Growing up my mom absolutely loved the holidays. Our family would head downtown to see the Christmas displays in the department store windows, watch the enormous toy train set in the train station lobby and visit the Santas from around the world on display in PPG Place, a beautiful glass tower complex that shined like diamonds in the winter sunlight. When we were inside the building surrounded by glass, it felt like we were in a snow globe as the white, dancing flurries fell gently all around us. Mom would read each region’s story to us so we could learn how other cultures experienced the tradition of Santa Claus.
Many years our tree would have a unique theme or color and we would hunt for the pink, red or gold decorations, lights and ornaments we needed to complete my mom’s vision for the festivities that year. In addition to seeking the right colored ornaments in a world without the internet, we spent the weeks before Christmas baking dozens and dozens of cookies, building gingerbread houses, driving through seasonal light displays, sipping hot tea and chocolate, listening to traditional music and caroling outside our neighbors’ houses.
Come Christmas eve, we would happily wear dazzling new dresses with matching shoes and tights. My sister and I would proudly carry our color coordinated purses filled with candy and small toys to midnight mass on Christmas eve after our big family traditional dinner of homemade pierogi, mushroom soup, bread, fish, honey and a sip of Manischewitz grape wine. The evening was spent with mom’s family and our five older cousins. Opening all of our gifts was an explosion of wrapping paper and chaos.
Christmas morning our living room was overflowing with presents we certainly didn’t need or deserve. In the afternoon, we would gather with my dad’s side of the family. My sister and I were the only grandchildren on that side. It seemed the entire day was consumed with unwrapping more of our gifts.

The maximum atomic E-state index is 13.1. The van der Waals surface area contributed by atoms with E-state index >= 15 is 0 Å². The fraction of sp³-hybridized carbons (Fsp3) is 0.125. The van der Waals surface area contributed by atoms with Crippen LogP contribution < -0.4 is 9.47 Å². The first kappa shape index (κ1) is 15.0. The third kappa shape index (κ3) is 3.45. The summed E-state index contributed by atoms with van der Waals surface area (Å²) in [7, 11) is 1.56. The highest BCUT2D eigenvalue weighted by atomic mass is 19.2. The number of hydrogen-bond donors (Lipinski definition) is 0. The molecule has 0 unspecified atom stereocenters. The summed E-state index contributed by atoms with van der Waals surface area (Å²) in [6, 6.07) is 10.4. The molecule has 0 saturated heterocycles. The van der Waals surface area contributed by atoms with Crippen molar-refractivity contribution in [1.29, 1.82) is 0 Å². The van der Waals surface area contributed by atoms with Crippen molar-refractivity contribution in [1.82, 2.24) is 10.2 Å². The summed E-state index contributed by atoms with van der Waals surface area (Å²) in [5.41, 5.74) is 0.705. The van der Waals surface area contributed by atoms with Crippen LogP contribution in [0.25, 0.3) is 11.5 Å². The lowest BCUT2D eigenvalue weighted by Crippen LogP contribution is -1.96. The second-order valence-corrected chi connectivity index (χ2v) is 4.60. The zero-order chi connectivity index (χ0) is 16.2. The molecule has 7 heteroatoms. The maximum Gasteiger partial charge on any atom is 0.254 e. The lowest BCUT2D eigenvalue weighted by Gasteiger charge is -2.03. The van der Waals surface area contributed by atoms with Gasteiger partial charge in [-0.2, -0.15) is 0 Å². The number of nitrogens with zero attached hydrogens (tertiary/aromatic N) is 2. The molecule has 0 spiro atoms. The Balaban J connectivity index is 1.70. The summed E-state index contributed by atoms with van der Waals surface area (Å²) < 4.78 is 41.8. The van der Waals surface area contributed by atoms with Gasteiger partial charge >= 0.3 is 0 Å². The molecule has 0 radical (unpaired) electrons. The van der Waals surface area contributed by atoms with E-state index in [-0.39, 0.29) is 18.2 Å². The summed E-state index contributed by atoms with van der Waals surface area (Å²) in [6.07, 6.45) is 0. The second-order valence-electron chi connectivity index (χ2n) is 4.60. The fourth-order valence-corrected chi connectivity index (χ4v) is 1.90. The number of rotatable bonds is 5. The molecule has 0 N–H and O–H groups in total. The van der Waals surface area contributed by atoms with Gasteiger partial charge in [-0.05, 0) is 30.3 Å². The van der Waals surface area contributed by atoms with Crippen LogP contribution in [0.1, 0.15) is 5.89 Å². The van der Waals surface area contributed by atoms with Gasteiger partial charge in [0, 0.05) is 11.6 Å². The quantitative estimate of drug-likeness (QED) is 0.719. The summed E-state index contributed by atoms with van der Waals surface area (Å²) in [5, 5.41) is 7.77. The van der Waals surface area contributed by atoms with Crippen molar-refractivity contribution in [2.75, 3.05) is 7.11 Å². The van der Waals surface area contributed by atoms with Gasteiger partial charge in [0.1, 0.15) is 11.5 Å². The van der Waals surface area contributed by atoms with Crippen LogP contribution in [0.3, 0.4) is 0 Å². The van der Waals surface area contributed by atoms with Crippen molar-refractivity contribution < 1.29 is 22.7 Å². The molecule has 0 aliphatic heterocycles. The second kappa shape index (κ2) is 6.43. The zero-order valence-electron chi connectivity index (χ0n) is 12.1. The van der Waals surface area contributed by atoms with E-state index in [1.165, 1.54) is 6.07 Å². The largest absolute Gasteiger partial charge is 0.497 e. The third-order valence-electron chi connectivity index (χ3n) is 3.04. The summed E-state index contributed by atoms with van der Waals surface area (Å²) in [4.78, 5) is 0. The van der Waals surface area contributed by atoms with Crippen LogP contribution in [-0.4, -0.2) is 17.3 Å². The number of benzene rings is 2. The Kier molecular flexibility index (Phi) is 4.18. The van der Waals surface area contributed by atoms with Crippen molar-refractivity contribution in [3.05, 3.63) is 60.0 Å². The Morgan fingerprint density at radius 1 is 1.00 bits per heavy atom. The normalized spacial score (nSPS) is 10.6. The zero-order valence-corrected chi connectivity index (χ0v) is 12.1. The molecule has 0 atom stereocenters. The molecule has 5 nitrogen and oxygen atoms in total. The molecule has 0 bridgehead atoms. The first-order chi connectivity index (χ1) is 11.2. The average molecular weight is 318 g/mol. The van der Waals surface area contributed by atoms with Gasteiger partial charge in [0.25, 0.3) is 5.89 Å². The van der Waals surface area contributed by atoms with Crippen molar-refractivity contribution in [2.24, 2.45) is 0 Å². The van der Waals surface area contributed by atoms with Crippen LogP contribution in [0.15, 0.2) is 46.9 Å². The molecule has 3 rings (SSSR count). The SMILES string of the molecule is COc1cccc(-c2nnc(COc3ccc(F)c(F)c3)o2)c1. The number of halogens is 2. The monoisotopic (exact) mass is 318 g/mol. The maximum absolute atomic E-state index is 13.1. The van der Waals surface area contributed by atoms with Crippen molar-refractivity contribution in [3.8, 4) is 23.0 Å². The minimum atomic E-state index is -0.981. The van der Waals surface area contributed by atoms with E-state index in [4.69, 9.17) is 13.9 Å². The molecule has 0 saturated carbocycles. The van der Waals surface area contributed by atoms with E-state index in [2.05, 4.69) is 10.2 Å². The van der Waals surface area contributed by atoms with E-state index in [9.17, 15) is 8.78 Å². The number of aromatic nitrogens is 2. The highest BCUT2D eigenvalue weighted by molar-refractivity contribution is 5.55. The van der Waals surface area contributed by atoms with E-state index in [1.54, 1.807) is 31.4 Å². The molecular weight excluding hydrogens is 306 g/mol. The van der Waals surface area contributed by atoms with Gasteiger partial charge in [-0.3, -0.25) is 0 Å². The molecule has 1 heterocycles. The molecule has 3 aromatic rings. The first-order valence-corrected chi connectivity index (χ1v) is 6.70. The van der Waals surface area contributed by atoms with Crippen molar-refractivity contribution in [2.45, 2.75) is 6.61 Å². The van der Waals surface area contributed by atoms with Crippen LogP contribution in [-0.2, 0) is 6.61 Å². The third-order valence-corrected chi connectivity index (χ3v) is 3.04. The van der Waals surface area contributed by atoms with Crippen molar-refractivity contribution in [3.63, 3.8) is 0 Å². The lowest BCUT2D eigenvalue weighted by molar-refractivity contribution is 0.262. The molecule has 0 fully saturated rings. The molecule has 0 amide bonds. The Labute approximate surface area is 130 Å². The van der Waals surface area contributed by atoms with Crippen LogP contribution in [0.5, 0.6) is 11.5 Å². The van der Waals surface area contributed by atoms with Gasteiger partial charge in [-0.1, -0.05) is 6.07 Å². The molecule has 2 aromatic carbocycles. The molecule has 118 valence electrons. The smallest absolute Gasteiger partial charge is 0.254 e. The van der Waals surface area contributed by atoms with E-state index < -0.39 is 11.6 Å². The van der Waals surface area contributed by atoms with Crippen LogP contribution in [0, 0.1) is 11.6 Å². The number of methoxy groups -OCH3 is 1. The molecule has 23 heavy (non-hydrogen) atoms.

On New Year’s Eve, we would place our coins out on the window sill and carry in the wealth in the morning to superstitiously signify wealth coming into our lives all year. The night was another big family party with tasty appetizers and all of us banging pots and pans loudly with wooden spoons outside at midnight to scare Santa back to the North Pole. On New Year’s Day, we enjoyed a traditional meal of pork and sauerkraut with the homemade dumplings. We seemed to only have the privilege of enjoying these dumplings on this special day.
It was truly magical, most years.
Other years, my mom was more like the Grinch. She would steal the holiday spirit right out of the room. As I got older, I watched my mom transform into a more miserable spirit who couldn’t put forth the effort or share in the joy of the season. I felt sad for my sister and myself. I was sad for my dad and our extended family. It is hard to see the light fade away and the joy dwindle especially when it had been such a bright and festive spectacle when we were smaller.
Depression is tricky like that. The anxiety of a house full of relatives. The pressure to buy the perfect presents. The cooking, baking, cleaning, wrapping – even the task of getting dressed is sometimes too much when someone’s mental health is hanging on by a thread.
Sometimes choosing yourself and your own company is the best answer. It’s hard to do it without feeling like you let everyone else down.
I’ve spent the holidays with my dad and his relatives while my mom hid at home. That’s okay too. Allow folks, especially the ones you love the most to make their own decisions about how to spend their holiday and who to spend it with.